Nicaragua: rhyming winds and tropic skies

I AM part of a group of nine artists and performers touring Nicaragua under the auspices of Arts for a New Nicaragua, a grass-roots organization based in Boston. We are joined by five Nicaraguan musicians who perform under the name Groupo Canto Libre. The first day sets the pace and tone for our tour, with performances in an old-age home, a school for children about nine to 12 years old, a military camp, and a prison. Often, our audience also performs, as do the inmates at the prison, where men and women prisoners are allowed to mix. We meet a broad cross section of the people with whom we converse freely everywhere. We receive vivid impressions of the countryside and its many small towns, traveling from performance to performance in the backs of open trucks.

I am awakened by church bells on the second morning in a room at the Alhambra Hotel. Palm trees in a lovely park comb the breeze coming through our window. Heaven: clean toilet, shower, and linens, after sleeping bags on the floor of the Center for Popular Culture the night before.

In the park - Rivas

Ah, a cool breeze.... How I love breezes - and water, water in my face, over my head. Cool breezes are like bathing without water.

A boy about 7, barefoot, an old shoeshine box hanging from his shoulder by a leather strap, comes by and stops before me. I smile. He doesn't respond. I play my flute and look back, and this time we smile together. Clack-!-clack-!-clack-!-clack-!-clack! he sets this sound toy going, two hard spheres, about the size of golf balls, held by a string, which impact repeatedly with a loud noise when set in motion with sufficient skill. You hear this sound wherever there are children in Nicaragua, sure as hearing cicadas on a clear, summer evening. The beauty of the boy's face captures me: dark, smooth skin, just like tiste - a soft drink made from toasted corn - shining black hair and big brown eyes. His shoe box is made of wood and is very worn, the pattern of the grain showing through the paint.

We watch each other. A horse and wagon go by, a few small pickup trucks and an occasional motorcycle rumble past. People, children go by, freshly washed, dressed cleanly in subdued tropical colors - pinks, white, light blue, brown.

``Tu trabajes?'' I ask.

He nods a shy yes. Another moment and he turns and leaves.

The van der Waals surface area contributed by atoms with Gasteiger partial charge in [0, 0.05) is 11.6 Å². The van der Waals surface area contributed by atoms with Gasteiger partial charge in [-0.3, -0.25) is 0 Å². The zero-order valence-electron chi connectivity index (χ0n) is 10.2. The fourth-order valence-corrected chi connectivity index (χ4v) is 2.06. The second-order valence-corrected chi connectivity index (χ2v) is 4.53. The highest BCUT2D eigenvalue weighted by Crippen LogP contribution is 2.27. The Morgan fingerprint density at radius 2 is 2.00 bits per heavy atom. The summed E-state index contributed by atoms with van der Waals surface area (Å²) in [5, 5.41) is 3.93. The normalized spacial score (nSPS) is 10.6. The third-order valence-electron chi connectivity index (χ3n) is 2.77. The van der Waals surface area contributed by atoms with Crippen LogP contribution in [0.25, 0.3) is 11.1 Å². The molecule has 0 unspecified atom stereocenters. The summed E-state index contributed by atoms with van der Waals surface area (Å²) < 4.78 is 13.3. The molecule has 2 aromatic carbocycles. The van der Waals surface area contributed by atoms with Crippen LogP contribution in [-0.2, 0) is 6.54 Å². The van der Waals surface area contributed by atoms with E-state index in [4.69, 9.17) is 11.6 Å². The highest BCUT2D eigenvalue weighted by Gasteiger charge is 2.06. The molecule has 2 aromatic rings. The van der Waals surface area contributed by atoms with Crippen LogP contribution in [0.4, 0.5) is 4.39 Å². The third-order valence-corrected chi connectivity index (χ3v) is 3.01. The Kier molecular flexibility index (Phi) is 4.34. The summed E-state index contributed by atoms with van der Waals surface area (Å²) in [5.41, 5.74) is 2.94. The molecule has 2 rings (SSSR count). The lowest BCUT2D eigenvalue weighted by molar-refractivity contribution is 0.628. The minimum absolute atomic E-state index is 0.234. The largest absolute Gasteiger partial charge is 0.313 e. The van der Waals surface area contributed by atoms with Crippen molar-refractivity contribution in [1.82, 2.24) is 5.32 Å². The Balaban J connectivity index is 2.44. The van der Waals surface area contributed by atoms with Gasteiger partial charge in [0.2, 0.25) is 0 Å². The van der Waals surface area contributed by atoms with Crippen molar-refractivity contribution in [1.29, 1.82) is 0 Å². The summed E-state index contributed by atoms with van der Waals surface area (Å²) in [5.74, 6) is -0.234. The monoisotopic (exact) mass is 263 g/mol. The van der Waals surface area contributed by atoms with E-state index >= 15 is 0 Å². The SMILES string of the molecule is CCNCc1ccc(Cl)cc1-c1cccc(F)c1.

A man goes by, also barefoot, with white pants, red bands on his wrists; a boy in pressed jeans, an aqua shirt, and new, white Nike sneakers. Locust trees and some tall palms hush in the breeze. There is no sign of the war tension, only the pleasant, washed colors of early morning. The food stand to my right is open for business, its red boards, washed by sun and rain, a faded coral color, its yellow wooden stools set out and ready, on the counter two precise pyramids of green tangerines.

Melba Ram'irez - Mazatepe

We perform for workers in a shoe factory and a plastic factory, a hospital, a coffee farm, and in a town square and a school auditorium in the towns of Diriamba, Mazatepe, and Masaya. In Mazatepe, I'm invited to sleep at the home of Melba Ram'irez, an aunt of the country's vice-president, Sergio Ram'irez. It is a lovely, one-story stucco house, but the lighting is poor, as it is in most homes I visit. The paint is peeling and the plumbing partly inoperable.

In the morning, Melba asks if I would perform one of my stories, which I have learned in Spanish, and which she had seen the day before. It is one of the fond memories of the tour, sharing this story with Melba, her 87-year-old mother, her daughter, and two grandchildren.

Who owns the earth? - Granada

Waves are running, the wind tossing them. In the sky, too, wind is spreading a fine, white spume. It could be Portland, Maine, where I live. Offshore, at the end of a long pier, workmen load watermelons onto a wooden boat. Watermelon rinds wash back and forth along the shore, and here a water buffalo wades, feasting on the rinds. In the distance is the island Ometepe, with the volcanoes Concepci'on and Madera.

A big woman, her loose, colorful skirt tucked up over the waist and wet to her skin, has walked down to the water and washes clothes. Two small sons romp naked in the waves. They stop and watch as I pass. For a moment, I watch myself as I imagine they might see me.

I become another part of the scene - surf, rinds of watermelon, buffalo, laundry flapping in the breeze - just another of a growing number of strange, migrating birds, part of the rhythm of things, the growing circles around them. Then the moment evaporates, as though it had never been, the boys throwing themselves at the waves, splashing, laughing....

I walk, walk, and wonder, feeling how fragile such places and moments are, remembering, for instance, how in Portland I used to walk to town on a strand along Casco Bay now blocked by Bath Iron Works; or how Sam's Harbor Lunch, the oldest traditional feeding ground for fishermen on the waterfront, has fallen victim to zoning regulations actually meant to protect the ``working waterfront'' from an outbreak of condominiums.

It makes me angry and territorial. It reminds me of something the North American writer Margaret Randall wrote that she once experienced in Mexico: ``The land became mine,'' she says, ``not in the sense of possession, but just something I would share, which no one could take away. My mountains, my light and shadows, my colors, my ... double rainbows, my dark rain clouds slipping around the hollows and crevices in the mountains, my brilliant golden pink light....''

This washerwoman beside Lake Nicaragua and most of the rest of us have something in common. The revolution is here on this small but big strand we all walk to wash, or drink, or romp, or even scavenge for skins of some cast-off fruit. Oh, Nicaragua! you belong to this washerwoman, these boys and, yes, the water buffalo.

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